Thank Heaven For Little Boys: Insidious Review, Part One

5 Jan

Some day, somehow, in some far off galaxy, SOMEBODY is going to have to explain why the hell I decided to review Insidious!

From the makers of Paranormal Activity and the director of Saw? Oh god. Run, you fools.

Like all big names in horror nowadays (ie: not created using a cell phone camera and a jar of pasta sauce), this one has people both praise and despise it, which means that no matter what I say, I’m going to piss someone off! Where’s the fucking fun in that?!

Although, when I say it like that, I don’t know what I’m complaining about.


The film opens with a slow pan over a sleeping child’s room that takes just enough time of focusing on the kid to make things really rapey, before moving on to a silhouette of an old woman standing outside a window. And yes, the string section swells, as if to say “DID YOU KNOW STALKERS ARE CREEPY WELL OKAY I GUESS YOU DID BUT ANYWAY YOU COULDN’T TELL THAT IF WE DIDN’T HYPE THIS THE FUCK UP”.

It then pans over to a bizarre… painting, I guess, of an old woman’s face. I think this is supposed to be scary, as the soundtrack starts wailing and screaming like the entire orchestra is being fed through a meat grinder.

After a quick “took 30 seconds in Photoshop” title shop, we get the credits over slow pans of a normal house in black and white. Oh, sure, they throw in “spooky” imagery once and a while, but I’ve seen more convincing ghost effects in a fucking haunted house.

And not a good one either. The kind that smells like nachos and shame.

With all the budget for first year Photoshop students over with, we cut to a woman sleeping in bed. In monkey pyjamas, so you know it’s serious. She wakes up, looks over to the man next to her with a look that says “I loathe you with all of my being but it’s too much effort to snip off your genitals with metal crimpers”, and heads downstairs.

Using my amazing detective skills, namely the fact that there are boxes everywhere, I have deduced that they… HAVE JUST MOVED.

Please, please, hold your applause until after the show.

She sits down to flip through a photo album, and her son in equally atrocious pyjamas shows up to read it with her. And as riveting as that sounds, it is thankfully interrupted when the baby upstairs is crying! God, I never thought that would be my call to reality.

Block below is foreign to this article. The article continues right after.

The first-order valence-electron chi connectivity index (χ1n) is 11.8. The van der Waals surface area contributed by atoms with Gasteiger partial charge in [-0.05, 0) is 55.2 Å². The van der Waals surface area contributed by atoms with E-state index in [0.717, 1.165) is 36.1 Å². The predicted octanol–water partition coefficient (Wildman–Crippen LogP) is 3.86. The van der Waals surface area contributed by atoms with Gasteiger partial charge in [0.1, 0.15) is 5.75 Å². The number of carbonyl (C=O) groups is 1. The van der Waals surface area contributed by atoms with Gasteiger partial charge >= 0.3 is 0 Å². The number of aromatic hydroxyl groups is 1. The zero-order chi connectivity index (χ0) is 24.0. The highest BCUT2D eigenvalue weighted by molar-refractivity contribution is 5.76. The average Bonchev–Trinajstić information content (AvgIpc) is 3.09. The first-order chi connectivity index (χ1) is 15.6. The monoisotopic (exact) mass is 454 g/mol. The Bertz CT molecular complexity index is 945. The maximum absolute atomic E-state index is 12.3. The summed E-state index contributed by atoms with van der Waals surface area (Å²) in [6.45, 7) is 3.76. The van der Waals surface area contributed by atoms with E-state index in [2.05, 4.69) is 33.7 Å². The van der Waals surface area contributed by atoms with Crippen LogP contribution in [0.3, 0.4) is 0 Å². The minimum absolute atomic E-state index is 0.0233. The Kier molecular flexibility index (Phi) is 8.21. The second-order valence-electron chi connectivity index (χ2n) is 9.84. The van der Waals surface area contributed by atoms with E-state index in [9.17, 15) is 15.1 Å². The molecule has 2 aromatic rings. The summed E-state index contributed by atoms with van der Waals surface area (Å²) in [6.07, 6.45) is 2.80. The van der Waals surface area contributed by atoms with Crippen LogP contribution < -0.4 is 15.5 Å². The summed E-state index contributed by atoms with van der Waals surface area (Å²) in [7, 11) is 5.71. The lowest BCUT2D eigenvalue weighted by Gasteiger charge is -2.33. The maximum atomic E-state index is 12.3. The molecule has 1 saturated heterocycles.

We cut to everyone having breakfast, with one of the sons, Foster, eating off the floor, the baby girl screaming in her high chair, the mother yelling over the phone, Pyjama Boy trying desperately to be the blandest person in the room, and the father beating him by a wide margin.

The mother hangs up, and heads off to find… some books on the floor?

The horror?


We cut to the mother, writing a song on the piano, with the baby monitor very conspicuously in the foreground. This foreshadowing lasts… oh, about 10 seconds before the baby starts up again, and considering the fact that the crying echoes through the house like a thunderclap, you have to wonder why she even bothered with the damn monitor. (Maybe she likes it in stereo?)

The mother hears, to quote the subtitles, a “strange noise”, and heads off to the dark attic to investigate. It, of course, turns out to be- oh, wait, she gets bored, and she just leaves.

Well. Fuck you too, I guess.

The father shows up again, and we’re treated to more of the family interacting- wait, did I say “treated”? I meant “punished with”.

Pyjama Boy heads to the attic, now wearing a cape, and tries to turn on the light. He falls down, bangs his head, and wakes up. Which, hey, means that “everything that happens in the movie is actually a dream as he lay dying” is actually a viable plot twist! Which I’m betting is going to make more sense than the actual plot!

He hears some scraping noise and starts screaming, as we all do when we hear the sound of substandard moving crews, and the mother takes the time to inform us that his name is “Dalton” before running to help. Oh, thank god, “Pyjama Boy” was getting old fast.

This is far, far creepier than anything in this movie.

The dramatic music cues once again return to inform us that something scary is happening, because it’s not as if the actual movie could tell us that, and the parents run upstairs to tend to Dalton, and… oh my god, I realize where I’ve seen the father before! He’s one of the jackass ghostbusters in The Conjuring! So I guess if this review is cut short by technical difficulties, we’ll know what happened!

After ooohing and ahhing over his injuries and toting him downstairs, the mother looks around the attic… and sees the sheet music she’s been looking for! GASP!

Seriously, why the fuck is this movie so prepared to go over the top with the soundtrack, but whenever they try to put an actual scare, they pull their punches? I swear, it’s like if somebody found the Tv Tropes page for “Soundtrack Dissonance” and decided to make a whole movie around it.

I figure if I keep up these references, I’ll eventually earn a page! Come on, don’t leave me hanging!

The parents consider attaching Dalton to a child leash, and like all good conversations about child bondage, it immediately segue ways in to another breakfast scene, which is just about as pleasant as getting trussed up and having clothes-pins stuck on your nipples, so it all works!

[Editor’s Note: … Why do you even know that?]

Hey, I don’t ask what you do on Friday nights, you don’t ask what do on Friday nights.

The father tries to wake Dalton up so he can be subjected to this hell too, but it’s fortunately cut short when it’s discovered that Dalton is in a coma now! YAY CHILD ENDANGERMENT. They shove him in an intensive care unit and we cut three months later, where he’s getting installed in the house. Oh sure, you can just shove that kind of thing anywhere. What, did they stuff him through the window?